CRSSD’s artist selection has always been on point, bringing a niche mix of live electronica and dark, dirty beats that you won’t find plastered all over every other U.S. lineup. While the subculture that surrounds techno is all too familiar to me now, I understand that all of the black-clothed, stereotypically haughty aliens pacing and bobbing in imperfect unison to music with no drop might be a little, well…intimidating to the casual listener. There’s some truth behind the “techno snob” moniker. I know plenty of people in “the scene” who are perfectly friendly and inviting to those who haven’t quite seen the light (the darkness, maybe?), yet for every one of those there are about ten more people who will scoff in your face if you can’t dissect Ben Klock’s latest marathon set at Berghain. I’m definitely one of the former, so when my colleague Dane confessed to me that he wasn’t very familiar with artists at the City Steps, I appointed myself his techno demagogue for the weekend.
Between trips to the ENTER.Sake bar, which was my favorite non-musical touch, I ushered Dane back and forth to the City Steps while rattling off a (likely overwhelming) commentary on each artist. We watched KiNK take the stage and perform an experimental, entirely live set using instrumentals to create sounds I’ve scarcely ever heard before. After checking out Destructo and dancing in the fountains to some offhand hip-hop, I returned to my comfort zone for Patrick Topping, who always delivers a solid tech-house set to gear the crowd up. My undeniable favorites of Saturday were the father-daughter duo Robert and Lyric Hood as Floorplan and my crown jewel, Dixon. Floorplan’s groovy, gospel-y house had me dancing nonstop before Dixon took the stage; the Innervisions headman built a 4-time RA #1 DJ career out of his absolute prowess on the decks, which was evident as he expertly coaxed his audience through a low, minimal start before flipping the switch to driving basslines that emulated the basement clubs in which he began his legacy.
Sunday’s lineup was stacked with familiar favorites across all stages, and I was faced with some difficult decisions. After stage-hopping most of the day, catching Bedouin for some desert house vibes and Gerd Janson b2b Prins Thomas for the sunset, I summoned Dane to the City Steps for the final hours. Marcel Dettman followed by Richie Hawtin was akin to going to church for some people–I swear you haven’t seen anything until you’ve seen crowds losing their minds to a Richie Hawtin set for six hours straight. They could be sitting on the ground by the end and I’m never sure if it’s because they’re exhausted or because Richie has literally floored them. Although his performance wasn’t quite the epochal spectacle that attendees of Coachella and Movement saw during CLOSE, the minimal techno king certainly didn’t disappoint. Midway through his set, I glanced over at Dane and was satisfied to see a glimmer of admiration in his expression. We were making progress.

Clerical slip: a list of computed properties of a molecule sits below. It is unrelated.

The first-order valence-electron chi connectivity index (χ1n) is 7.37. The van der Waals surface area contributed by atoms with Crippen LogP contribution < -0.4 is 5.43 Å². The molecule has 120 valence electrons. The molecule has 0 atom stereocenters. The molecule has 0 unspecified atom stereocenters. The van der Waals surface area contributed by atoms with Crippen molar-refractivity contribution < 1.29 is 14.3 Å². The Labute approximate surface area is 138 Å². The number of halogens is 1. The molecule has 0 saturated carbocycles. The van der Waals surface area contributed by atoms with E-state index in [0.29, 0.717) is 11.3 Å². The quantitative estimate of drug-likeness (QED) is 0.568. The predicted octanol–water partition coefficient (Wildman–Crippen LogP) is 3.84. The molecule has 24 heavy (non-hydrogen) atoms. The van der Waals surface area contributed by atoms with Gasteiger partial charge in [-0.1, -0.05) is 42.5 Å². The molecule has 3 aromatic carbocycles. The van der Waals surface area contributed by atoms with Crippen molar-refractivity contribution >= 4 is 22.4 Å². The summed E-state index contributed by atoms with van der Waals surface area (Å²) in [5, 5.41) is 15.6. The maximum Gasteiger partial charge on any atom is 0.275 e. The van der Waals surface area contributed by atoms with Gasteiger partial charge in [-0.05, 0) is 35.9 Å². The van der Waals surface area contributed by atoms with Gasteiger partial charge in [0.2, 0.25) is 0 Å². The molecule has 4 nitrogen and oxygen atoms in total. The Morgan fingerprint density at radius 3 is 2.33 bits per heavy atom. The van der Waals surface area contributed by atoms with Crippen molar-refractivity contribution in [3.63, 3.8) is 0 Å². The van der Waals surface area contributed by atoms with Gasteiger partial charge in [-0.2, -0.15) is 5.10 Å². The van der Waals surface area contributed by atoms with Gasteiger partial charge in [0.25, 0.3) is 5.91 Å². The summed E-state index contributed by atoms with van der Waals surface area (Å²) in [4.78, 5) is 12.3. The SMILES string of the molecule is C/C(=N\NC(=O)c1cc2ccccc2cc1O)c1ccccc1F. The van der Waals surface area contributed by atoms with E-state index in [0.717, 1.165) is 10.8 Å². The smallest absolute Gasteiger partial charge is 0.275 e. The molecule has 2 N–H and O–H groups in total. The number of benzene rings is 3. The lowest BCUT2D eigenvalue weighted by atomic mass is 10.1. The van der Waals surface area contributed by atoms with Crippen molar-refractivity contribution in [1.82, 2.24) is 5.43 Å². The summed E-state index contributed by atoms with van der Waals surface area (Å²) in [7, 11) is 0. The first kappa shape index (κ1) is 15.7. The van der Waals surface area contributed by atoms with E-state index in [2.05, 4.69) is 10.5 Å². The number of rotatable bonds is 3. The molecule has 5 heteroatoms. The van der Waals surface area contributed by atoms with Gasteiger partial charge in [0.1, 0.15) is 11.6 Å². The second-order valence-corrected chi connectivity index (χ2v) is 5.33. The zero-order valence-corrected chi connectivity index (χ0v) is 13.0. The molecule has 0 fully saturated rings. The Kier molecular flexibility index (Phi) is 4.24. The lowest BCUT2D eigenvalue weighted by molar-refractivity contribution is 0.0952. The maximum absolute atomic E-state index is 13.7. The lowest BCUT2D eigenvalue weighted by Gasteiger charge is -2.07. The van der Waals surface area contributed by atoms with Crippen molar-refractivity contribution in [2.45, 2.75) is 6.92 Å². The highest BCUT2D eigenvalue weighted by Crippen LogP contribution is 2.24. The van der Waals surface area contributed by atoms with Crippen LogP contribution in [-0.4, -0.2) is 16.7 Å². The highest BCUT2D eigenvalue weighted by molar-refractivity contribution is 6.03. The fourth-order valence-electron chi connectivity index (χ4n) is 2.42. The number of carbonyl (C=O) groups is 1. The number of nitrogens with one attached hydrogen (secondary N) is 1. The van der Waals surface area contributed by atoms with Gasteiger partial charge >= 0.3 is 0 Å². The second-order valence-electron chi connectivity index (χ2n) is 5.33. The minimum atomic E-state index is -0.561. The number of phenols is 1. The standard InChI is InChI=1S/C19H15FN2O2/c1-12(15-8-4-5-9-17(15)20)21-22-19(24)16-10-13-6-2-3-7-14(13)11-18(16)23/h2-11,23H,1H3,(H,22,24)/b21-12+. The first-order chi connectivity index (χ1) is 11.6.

Even after the traumatizing experience of dragging my sore body onto a red-eye and making my way to the office feeling slightly cross-eyed on Monday morning, I can still confidently say that CRSSD made my spontaneous cross-country trip every bit worthwhile. Moreover, I dare say I was successful in introducing my favorite dance subculture to someone who came into it thinking that techno was merely an amalgamation of extraterrestrial sounds. While Dane is still earning his techno cloak, CRSSD was a successful venture into new territory, and one that neither of us will soon forget.